High Throughput Microfluidic Protein Isolation

Technology #16927

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Professor Jongyoon Han
Research Laboratory of Electronics, MIT
External Link (www.rle.mit.edu)
Han Wei Hou
Research Laboratory of Electronics, MIT
Aniruddh Sarkar
Research Laboratory of Electronics, MIT
Galit Alter
Department of Biological Engineering, Massachusetts General Hospital
Managed By
Michelle Hunt
MIT Technology Licensing Officer
Patent Protection

System and Method for Multiplexed Affinity Purification of Proteins and Cells

PCT Patent Application WO 2016-077055
18th International Conference on Miniaturized Systems for Chemistry and Life Sciences, October 26-30, 2014, San Antonio, Texas, USA


  • Point of care detection of HIV and other infectious diseases, which require multiplexed detection
  • Microfluidic separation and isolation of antibodies
  • Microfluidic separation and isolation of cells
  • Affinity purification in a column

Problem Addressed

This is a device for isolating individual antibodies, proteins or cells from a complex mixture, and it addresses the current technology's inefficiencies.


Multiplexed isolation of rare antibodies, proteins or cells from complex mixtures is a process essential for disease diagnosis and drug development.  However, current methods, such as affinity chromatography and flow cytometry, can be time and labor intensive when used for interrogating more than a single protein in a sample, and are not well-suited for detecting rare events due to their relatively low throughput.  Professor Jay Han and colleagues have developed a novel method to isolate rare proteins and cells in complex biological samples by flowing a sample incubated with antibody-coated beads of different sizes in a spiral microfluidic channel.  The device takes advantage of the principles of inertial microfluidics to separate the differently sized beads, each bound to a different protein of interest, with high fidelity and throughput.  This system has a variety of applications, ranging from sample purification in pharmaceutical contexts to point of care disease diagnosis, and can be easily adapted for multiplexing.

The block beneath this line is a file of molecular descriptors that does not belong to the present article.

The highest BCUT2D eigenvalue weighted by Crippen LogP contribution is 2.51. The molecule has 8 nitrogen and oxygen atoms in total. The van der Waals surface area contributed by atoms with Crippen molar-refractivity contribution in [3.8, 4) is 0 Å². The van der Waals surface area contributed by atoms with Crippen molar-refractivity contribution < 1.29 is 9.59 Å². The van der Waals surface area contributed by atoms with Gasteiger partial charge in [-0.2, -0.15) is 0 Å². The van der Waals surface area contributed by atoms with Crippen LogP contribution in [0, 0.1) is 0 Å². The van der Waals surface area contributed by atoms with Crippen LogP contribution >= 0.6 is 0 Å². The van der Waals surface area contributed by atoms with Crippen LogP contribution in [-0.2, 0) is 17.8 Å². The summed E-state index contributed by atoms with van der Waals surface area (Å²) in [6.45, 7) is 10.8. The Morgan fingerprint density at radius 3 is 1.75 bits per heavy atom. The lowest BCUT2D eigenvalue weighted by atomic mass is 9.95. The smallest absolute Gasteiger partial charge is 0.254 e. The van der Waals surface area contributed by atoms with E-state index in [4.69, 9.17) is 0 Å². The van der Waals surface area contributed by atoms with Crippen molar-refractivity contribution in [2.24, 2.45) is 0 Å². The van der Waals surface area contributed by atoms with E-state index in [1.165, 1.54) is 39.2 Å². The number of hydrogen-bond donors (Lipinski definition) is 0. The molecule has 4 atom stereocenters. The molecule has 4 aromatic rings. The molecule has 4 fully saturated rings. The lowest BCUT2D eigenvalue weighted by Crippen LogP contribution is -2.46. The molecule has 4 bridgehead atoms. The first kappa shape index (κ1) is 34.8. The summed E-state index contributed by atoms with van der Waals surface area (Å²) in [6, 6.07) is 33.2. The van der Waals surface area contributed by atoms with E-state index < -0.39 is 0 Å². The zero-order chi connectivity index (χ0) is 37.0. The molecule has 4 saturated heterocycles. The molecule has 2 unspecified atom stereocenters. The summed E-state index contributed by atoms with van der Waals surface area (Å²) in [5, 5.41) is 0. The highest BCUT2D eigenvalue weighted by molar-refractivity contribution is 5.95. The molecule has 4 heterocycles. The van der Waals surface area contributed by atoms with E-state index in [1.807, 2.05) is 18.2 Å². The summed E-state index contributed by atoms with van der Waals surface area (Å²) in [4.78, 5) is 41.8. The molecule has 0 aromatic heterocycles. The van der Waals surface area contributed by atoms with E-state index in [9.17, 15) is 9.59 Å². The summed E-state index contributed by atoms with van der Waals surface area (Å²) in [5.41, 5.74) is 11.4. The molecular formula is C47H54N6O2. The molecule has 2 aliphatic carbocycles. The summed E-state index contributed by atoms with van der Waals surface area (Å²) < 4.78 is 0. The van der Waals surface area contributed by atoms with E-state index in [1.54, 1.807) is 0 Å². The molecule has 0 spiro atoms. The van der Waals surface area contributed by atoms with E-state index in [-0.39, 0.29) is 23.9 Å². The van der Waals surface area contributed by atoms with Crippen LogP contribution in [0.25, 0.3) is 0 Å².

• Versatile tool that can be used for research, industrial and clinical purposes
  • Multiplexed and high throughput
  • Can work with small or large volume sample
  • High specificity
  • Low cost
  • Sample can be easily analyzed with downstream tools